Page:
Necessity is the mother of invention. So why aren’t more mothers inventors?
One of the very best parts of my job is talking to people who have dealt with a problem by making something new. They’re excited about what their invention can do to help. It’s an absolute honor to be part of the process of protecting their ideas. I have noticed something odd, though, about the folks I talk with. Though women make up about half of the world’s population, only about ten percent of the inventors I work with are women.
Some of this can be explained by the field I work in. The inventions I work on relate to software, electrical, and mechanical inventions. My background is in computer science and I worked in software development before becoming a patent lawyer. Women make up around 15 – 20% of software developers. The proportion of women is a bit higher for engineers in other disciplines.
However, my experience holds true across inventorship in all technologies. In fact, fewer than eight percent of patents list a woman as the primary inventor; 81 percent have no women listed as an inventor at all. So what gives? Surely women have problems to solve. A quick google of “mom hacks” garners over 28 million hits.
This is more than a curiosity. If necessity is the mother of invention, invention is the mother of our collective future. Mary Anderson invented the windshield wiper, allowing for all to travel (including commuting to work!) regardless of weather. Fast-forwarding to today, many businesses are scrambling to obtain patents in the field of self-driving cars. These vehicles, they argue, will allow for safer roads for all. Just as Mary Anderson’s wiper may have changed our ability to go to work or transmit goods across the country regardless of downpours, self-driving cars may allow for a more mobile, safer, and productive workforce.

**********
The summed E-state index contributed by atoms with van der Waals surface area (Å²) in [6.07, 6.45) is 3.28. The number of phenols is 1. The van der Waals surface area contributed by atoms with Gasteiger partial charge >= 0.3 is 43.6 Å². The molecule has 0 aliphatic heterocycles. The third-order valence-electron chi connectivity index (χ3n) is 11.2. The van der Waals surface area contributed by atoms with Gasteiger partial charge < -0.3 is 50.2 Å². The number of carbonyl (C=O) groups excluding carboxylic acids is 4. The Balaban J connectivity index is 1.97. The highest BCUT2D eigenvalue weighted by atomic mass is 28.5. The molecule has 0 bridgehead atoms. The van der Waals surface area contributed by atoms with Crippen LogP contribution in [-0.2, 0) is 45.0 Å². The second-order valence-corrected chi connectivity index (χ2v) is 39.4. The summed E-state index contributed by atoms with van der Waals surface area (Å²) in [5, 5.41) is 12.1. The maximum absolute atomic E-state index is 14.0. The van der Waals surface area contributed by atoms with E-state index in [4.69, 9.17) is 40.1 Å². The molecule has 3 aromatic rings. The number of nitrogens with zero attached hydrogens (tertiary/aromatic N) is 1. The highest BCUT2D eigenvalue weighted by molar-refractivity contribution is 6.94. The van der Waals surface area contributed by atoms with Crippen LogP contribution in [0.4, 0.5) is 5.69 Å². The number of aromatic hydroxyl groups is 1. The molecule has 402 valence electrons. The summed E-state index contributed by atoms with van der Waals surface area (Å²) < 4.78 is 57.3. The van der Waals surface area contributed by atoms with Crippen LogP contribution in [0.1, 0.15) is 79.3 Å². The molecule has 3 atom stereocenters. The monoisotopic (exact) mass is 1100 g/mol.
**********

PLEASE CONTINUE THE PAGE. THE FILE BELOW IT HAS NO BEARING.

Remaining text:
Solutions presented by inventors shape how we see and solve problems. How we see and solve problems is impacted by our individual experiences. For example, a few years ago, I found it nearly impossible to wake on dark mornings in the middle of winter. I had bought a sunrise clock that increased light as wake time approached; however, I still found it easy to sleep through its gentle approach to luminescence. What I wanted was the equivalent of my mom turning on the light over my head and yelling “GET UP! IT’S TIME FOR SCHOOL!” So one weekend, we strapped a servo motor to an microcontroller, 3d printed a long arm for the motor, programmed an alarm on the microcontroller, and taped the whole thing to a soda can that fit under our overhead light switch. When morning came, the arm would hit the light switch, creating a jarring amount of overhead light (though much of the time the crunch of the can was enough to wake me up).
The point is we all solve problems differently. By not having certain voices in the conversation (i.e. by not having very many female inventors), we may be missing out on some good solutions.
This New Year, my resolution is to help folks understand how important it is to hear those voices. If you’re part of an organization that gives people the tools to invent or someone who is also concerned that we’re missing out on these voices, let’s talk. I can’t wait to see what we can do!
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